Roz Chast is a celebrated cartoonist and illustrator, and in this, her first memoir, she tells the not always pleasant story of her aging parents' declining health as death approached and the uncomfortable and often heartbreaking role reversal that comes with the territory of the child- Ms. Chast- taking care of her parents as their health began to fail, all the way through to their eventual deaths.  I would be very curious to hear the opinion of someone who has been through this process themselves; I have not, and although I have watched others as they attempted to swim these difficult waters, I have a feeling being a spectator to the process and actually going through it are as different as watching someone cut themselves with a rusty blade and saying, "Boy, I bet that hurts," and being the one screaming and bleeding.  From my perch, the book was heart wrenching and darkly funny and very, very frank.

Paperboy by Vince Vawter

Set in Memphis in 1959, Paperboy tells the story of a boy covering his friend's paper route for the summer.  Yes, the setting is interesting, as he questions the racism present in his life, but more than anything it's the fact that this boy has a rather severe stutter that is the driving force of the book.  His internal monologue by necessity vastly different from the words he is able to communicate to the outside world, it's an incredibly interesting and thought-provoking take on relationships and childhood and words.  There's a note from the author at the end, himself a lifelong stutterer, that lends a note of authenticity and hope to the tale.  Plus, as a short YA book, you have no excuse not to read this one, as you'll zip through it in no time.

The Prodigal God:  Recovering the Heart of the Christian Faith by Timothy Keller

There are some stories that, if you've spent any time in a church, you just know.  The parable of the Prodigal Son, as many Bibles label it, is one of them.  You've read it in the gospels.  You've heard sermons on it.  In Sunday school you colored a picture of a raggedy-looking guy being welcomed home by his open-armed father.  You know this story, and you know you know it, so why the heck read a whole book about it?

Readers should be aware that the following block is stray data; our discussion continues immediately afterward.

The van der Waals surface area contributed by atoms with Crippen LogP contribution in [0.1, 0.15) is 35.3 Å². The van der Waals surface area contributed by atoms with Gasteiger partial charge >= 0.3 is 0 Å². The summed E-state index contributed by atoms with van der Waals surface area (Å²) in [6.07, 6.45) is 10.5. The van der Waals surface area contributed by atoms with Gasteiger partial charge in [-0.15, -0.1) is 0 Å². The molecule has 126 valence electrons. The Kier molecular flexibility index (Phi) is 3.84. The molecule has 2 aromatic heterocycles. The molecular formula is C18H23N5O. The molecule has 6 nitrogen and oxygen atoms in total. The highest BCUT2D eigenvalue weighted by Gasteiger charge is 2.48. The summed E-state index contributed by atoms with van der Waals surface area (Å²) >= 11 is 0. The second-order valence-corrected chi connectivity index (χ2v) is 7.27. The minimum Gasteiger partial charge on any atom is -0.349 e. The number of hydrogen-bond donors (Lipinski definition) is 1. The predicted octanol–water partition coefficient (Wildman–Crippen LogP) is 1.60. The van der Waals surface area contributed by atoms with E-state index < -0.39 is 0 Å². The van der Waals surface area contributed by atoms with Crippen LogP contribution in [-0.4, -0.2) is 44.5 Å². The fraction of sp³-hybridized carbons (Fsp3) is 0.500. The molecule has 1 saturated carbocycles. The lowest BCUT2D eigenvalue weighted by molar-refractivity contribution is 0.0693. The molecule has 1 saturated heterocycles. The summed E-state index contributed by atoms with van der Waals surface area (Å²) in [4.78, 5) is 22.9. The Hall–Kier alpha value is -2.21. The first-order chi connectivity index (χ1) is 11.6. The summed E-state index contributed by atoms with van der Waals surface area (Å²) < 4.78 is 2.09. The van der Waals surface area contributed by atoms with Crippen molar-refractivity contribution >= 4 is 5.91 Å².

Now, nobody panic, I'm not about to go down some twisty, Da Vinci Code, Illuminati conspiracy trail.  I promise I'm not.  Dr. Keller is not Dan Brown (puh-raise JESUS).  What Keller does in this book is break down the parable:  The audience to whom Jesus was preaching and what kind of message God was trying to get through to them; the culture of the day and what each piece of the parable means in light of that culture; and that, um, hello?  There are two sons in this story, each equally important, each with something to teach us, and how each one of us, with our own backgrounds and opinions and uniquely-shaped chips on our shoulders often behave like an Elder Brother or a Younger, and why we need to just stop it and clean up our act, already.  Except nicer, and way more eloquently.  You should seriously read this, especially if you've read and heard the story of the prodigal son so many times you give yourself special permission to mentally check out when your pastor brings it up.  (Not that I have ever done that.  Ahem.)

Wednesday, March 25, 2015

Just One Book Today

Because apparently I had a lot to say about it.  I'm hoping to get more books up tomorrow that I can persuade/coerce you into reading.

The Martian by Andy Weir

Now, here's the thing:  I like mysteries, I like sci fi, I like fantasy, I like the less pretentious offerings to be found in literary fiction.  I like plenty of nonfiction.  What I don't like?  Survival stories.  Please do not recommend books set on deserted islands, or on ridiculously tall, remote, snowy mountainsides where the entire purpose of the story is for the main character to survive.  I do not like them.  I do not like them, Sam I Am.